EarthxFilm Announces Lineup for 2019 Festival

Following a kick-off week of special screenings and events, EarthxFilm presented by EarthX, will present Ben Masters’ “The River and The Wall” for its special spotlight screening with a gala presentation at the Perot Museum on April 25.

A full slate of films and VR presentation for the environmentally focused film festival will take place from April 19 to 28.

“This year, we will continue to increase our footprint across Dallas, screening films, presenting virtual reality, interactive projects and environmentally-focused panels at a number of theaters and venues all over the city – beyond our wonderful hub at Fair Park during EarthX,” said EarthxFilm’s co-Founder and president, Michael Cain. “These films and the filmmakers behind them deserve the largest audiences we can provide as the impact and immediacy of their subjects touch every one of us.”

EarthX will take place from April 26 to 28.

“The River and The Wall” follows five friends on an immersive adventure through the unknown wilds of the Texas borderlands as they travel 1,200 miles from El Paso to the Gulf of Mexico on horses, mountain bikes, and canoes.

In what he saw as the urgency of documenting the last remaining wilderness in Texas, Masters recruited NatGeo Explorer Filipe DeAndrade, ornithologist Heather Mackey, river guide Austin Alvarado, and conservationist Jay Kleberg to join him on a two-and-a-half-month journey where they come face-to-face with the human side of the immigration debate.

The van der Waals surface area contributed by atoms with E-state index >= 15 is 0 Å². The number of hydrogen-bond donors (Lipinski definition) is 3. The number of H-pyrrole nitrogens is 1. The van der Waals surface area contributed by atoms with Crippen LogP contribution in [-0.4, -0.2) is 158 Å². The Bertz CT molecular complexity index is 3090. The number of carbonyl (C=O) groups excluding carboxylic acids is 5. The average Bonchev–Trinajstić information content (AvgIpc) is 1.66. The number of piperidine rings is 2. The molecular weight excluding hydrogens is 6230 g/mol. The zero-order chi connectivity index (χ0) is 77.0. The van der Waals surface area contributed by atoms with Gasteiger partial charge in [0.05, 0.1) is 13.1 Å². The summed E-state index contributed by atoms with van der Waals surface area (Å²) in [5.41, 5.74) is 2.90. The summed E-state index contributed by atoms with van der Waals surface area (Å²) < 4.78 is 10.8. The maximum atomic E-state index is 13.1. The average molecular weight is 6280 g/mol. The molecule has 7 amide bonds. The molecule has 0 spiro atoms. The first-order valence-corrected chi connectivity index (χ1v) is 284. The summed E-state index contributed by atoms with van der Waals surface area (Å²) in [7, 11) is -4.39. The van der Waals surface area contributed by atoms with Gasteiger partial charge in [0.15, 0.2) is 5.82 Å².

Highlights from the festival include films featuring the attempt to save animals and species around the world, whose survival also has an impact far beyond that single life or the one species’ lives.

Those films include:


David Hambridge’s “Kifaru,” about the effort of a small group of rangers in Kenya’s Ol Pejeta Conservancy, devoted to caring for and protecting Sudan, the last male white rhino, along with Sudan’s daughter and granddaughter.

Richard Ladkani’s “Sea of Shadows”focuses on the fight to save the earth’s smallest whale, the vaquita, which is at the point of extinction due to the mass fishing of the totoaba (described as the “cocaine of the sea” due to the black market price for the fish’s bladder) in Mexico’s Sea of Cortez.

Rob Stewart’s “Sharkwater Extinction” follows the late filmmaker and activist’s continued efforts to expose the shark fin and fishing industry that continue to drive the extinction of the species.


Ross Kauffman’s “Tigerland” weaves together two stories of tiger conservation – one a half-century ago in India, and the second, which is taking place today in Russia’s Far East, where guardians of the last Siberian tigers risk everything to save the species.

Other films include “The Biggest Little Farm,” “Ghost Fleet,” and “Youth Unstoppable: The Rise of the Global Youth Climate Movement.”

Two films at the festival share the lineage of one of the “fathers” of conservation and the sea, Jacques Cousteau. Céline Cousteau’s “Tribes on the Edge” takes his granddaughter into the depths of the Amazon jungle where she bears witness to indigenous communities’ fight for survival.

Jean-Michel Cousteau and Jean-Jacques Mantello “Wonders of the Sea – 3D” continues Cousteau’s father’s mission: educating the world about the miracles of the sea so they too will protect its vast, fragile and crucial resources.

Festival passes and tickets are on sale now. For more information, please go to



Bianca R. Montes

Bianca Montes is an award-winning journalist and former Managing Editor of Park Cities People. She currently serves as a Senior Editor with D Magazine's D CEO publication. You can reach her by email at [email protected] or follow her on Instagram @Bianca_TBD. For the latest news, click here to sign up for our newsletter.

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